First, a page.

You’ve probably seen people on the news wearing face masks, and might be wondering if you need to buy some. According to the CDC, regular facemasks or surgical masks are not helpful for protecting you from the virus. On Wednesday, Health and Human Services Secretary Alex Azar explained to a House Appropriations subcommittee that wearing masks “could actually sometimes be more harmful to you than not wearing a mask, because if it’s not fitted right you’re going to fumble with it. You’re going to be touching your face, which is the No. 1 way you’re going to get disease, is unclean hands touching your face.” The U.S. Surgeon General posted an urgent tweet last week asking people to stop buying masks for a different, but equally important reason—in addition to not being effective in protecting the public from the virus, increased demand for the masks could jeopardize healthcare workers’ ability to obtain them while they’re caring for sick patients.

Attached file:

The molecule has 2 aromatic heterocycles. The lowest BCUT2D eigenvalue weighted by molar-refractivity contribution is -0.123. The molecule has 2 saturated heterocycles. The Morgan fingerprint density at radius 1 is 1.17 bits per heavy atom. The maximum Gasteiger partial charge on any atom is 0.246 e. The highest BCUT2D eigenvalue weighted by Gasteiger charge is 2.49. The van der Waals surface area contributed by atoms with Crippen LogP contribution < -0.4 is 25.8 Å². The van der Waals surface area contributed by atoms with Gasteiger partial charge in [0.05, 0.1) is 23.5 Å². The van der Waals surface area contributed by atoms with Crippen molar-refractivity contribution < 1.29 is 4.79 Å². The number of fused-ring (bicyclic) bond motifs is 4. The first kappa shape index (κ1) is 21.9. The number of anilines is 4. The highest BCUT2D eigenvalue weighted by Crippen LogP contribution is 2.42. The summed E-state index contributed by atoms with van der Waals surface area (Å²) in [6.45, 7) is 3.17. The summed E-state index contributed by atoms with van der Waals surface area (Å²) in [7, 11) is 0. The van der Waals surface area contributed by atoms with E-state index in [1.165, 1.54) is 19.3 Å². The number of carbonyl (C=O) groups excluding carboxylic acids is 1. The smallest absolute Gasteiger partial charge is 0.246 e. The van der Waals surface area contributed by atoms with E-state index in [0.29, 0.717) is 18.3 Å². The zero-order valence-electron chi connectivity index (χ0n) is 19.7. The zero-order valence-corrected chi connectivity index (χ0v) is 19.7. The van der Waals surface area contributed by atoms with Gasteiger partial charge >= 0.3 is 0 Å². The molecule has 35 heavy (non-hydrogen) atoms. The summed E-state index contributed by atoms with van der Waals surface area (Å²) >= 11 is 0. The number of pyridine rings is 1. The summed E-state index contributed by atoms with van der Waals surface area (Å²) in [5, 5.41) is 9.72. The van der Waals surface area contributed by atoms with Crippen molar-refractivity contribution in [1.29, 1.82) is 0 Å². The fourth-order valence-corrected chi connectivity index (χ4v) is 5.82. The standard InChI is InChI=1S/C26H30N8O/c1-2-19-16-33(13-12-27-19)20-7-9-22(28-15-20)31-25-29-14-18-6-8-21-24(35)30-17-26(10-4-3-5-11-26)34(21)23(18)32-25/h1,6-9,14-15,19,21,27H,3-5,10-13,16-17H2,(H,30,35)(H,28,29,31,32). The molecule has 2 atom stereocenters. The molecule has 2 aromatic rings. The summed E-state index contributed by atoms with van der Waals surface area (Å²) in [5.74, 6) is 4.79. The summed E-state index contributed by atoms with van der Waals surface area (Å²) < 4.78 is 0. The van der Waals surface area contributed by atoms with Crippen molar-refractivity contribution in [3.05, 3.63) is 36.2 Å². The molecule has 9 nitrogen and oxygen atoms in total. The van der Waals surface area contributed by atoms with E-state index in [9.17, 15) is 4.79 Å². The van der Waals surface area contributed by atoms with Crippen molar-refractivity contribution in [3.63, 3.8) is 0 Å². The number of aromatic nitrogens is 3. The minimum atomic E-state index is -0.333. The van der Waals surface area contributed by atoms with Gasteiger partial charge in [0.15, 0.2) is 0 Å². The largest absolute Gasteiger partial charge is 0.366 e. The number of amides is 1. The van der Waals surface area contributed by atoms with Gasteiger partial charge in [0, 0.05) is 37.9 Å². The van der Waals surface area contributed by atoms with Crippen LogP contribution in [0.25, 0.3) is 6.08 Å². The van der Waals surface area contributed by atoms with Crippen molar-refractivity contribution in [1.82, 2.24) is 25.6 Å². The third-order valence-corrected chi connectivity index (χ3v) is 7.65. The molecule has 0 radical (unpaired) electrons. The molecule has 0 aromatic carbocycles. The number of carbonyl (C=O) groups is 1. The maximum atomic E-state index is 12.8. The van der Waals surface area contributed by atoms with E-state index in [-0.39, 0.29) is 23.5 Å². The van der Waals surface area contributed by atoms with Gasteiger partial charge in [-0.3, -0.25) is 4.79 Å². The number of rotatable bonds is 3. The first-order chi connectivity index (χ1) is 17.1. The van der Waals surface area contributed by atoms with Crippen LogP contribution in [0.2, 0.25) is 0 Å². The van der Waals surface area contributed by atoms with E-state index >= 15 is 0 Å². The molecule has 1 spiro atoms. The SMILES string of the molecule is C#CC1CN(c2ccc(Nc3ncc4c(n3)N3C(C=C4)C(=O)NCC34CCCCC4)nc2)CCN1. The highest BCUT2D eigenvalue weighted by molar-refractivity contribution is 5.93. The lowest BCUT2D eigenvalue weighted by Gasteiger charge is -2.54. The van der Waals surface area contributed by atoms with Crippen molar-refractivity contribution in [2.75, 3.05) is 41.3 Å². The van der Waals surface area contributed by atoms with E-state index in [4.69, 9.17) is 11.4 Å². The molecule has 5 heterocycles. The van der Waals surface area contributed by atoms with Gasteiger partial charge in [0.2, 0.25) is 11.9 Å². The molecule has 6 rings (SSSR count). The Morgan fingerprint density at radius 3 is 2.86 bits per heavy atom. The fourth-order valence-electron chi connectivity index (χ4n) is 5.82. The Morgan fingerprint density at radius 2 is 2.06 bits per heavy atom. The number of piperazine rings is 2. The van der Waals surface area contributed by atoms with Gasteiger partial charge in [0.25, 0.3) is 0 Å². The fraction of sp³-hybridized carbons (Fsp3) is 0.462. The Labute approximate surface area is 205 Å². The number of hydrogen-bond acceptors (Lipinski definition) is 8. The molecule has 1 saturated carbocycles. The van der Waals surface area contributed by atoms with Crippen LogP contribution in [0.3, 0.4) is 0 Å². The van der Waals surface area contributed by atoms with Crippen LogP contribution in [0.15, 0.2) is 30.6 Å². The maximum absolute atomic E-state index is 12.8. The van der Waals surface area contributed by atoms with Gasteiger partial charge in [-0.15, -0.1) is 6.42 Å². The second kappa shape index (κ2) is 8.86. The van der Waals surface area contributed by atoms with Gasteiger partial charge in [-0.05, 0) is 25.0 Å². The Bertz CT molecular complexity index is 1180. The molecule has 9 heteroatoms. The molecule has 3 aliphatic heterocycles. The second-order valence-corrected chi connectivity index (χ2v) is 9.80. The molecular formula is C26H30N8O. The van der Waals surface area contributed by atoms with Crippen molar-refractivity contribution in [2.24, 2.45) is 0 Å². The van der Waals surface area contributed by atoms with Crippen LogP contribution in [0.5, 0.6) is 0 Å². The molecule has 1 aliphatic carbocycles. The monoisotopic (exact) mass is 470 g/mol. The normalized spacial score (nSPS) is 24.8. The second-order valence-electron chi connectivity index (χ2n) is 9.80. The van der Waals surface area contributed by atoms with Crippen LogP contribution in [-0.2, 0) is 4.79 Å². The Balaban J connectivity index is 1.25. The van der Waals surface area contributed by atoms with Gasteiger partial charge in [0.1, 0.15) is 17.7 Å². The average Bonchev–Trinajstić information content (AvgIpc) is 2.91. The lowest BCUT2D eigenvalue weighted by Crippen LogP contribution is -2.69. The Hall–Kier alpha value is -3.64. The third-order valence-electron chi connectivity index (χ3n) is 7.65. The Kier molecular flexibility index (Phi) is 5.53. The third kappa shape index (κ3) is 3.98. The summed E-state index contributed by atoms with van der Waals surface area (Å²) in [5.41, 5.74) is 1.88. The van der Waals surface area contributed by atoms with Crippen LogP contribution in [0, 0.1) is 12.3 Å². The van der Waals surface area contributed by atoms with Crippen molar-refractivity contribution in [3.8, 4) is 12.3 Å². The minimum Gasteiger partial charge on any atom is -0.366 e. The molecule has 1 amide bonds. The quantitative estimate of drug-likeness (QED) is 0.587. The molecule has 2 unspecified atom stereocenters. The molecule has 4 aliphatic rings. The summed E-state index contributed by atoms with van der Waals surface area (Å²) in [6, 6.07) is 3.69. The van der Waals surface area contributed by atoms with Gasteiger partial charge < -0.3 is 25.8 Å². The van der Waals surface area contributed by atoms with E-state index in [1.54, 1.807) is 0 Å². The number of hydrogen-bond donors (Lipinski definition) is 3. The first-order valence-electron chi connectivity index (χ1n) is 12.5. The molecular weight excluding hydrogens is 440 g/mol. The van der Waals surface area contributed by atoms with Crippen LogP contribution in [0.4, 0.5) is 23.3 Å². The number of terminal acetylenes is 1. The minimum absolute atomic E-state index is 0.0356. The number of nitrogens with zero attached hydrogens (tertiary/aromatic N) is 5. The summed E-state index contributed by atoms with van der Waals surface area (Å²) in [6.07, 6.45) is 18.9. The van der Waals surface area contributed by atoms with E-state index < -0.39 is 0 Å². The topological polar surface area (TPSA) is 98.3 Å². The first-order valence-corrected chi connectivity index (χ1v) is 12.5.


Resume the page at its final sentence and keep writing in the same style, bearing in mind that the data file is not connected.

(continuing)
Luckily, the virus seems to largely spare children, with most of the few kids diagnosed experiencing only mild symptoms—though health experts still don’t understand why that’s the case, so many families are erring on the side of caution when it comes to preparing for an outbreak. The best ways to protect yourself and your family remain the most simple—stay away from people who are sick, wash your hands well and frequently, cough and sneeze into your elbow or a tissue, keep household surfaces clean, and avoid touching your eyes, nose, or mouth. However, a few extra precautions like those listed above can not only reduce your chances of getting sick (or getting stuck at home without diapers!), they can also offer some much-needed peace of mind.

For ongoing updates on coronavirus-related issues and questions that impact children and families, please find additional resources here.

Dealing with school closures, childcare issues, or other challenges related to coronavirus? Find support, advice, activities to keep kids entertained, learning opportunities and more in our Coronavirus Parents: Parenting in a Pandemic Facebook Group.

Robyn is Editor-in-Chief at ParentsTogether and is co-author of several NYTimes bestselling anthologies. She lives in southern Michigan with her husband and five children.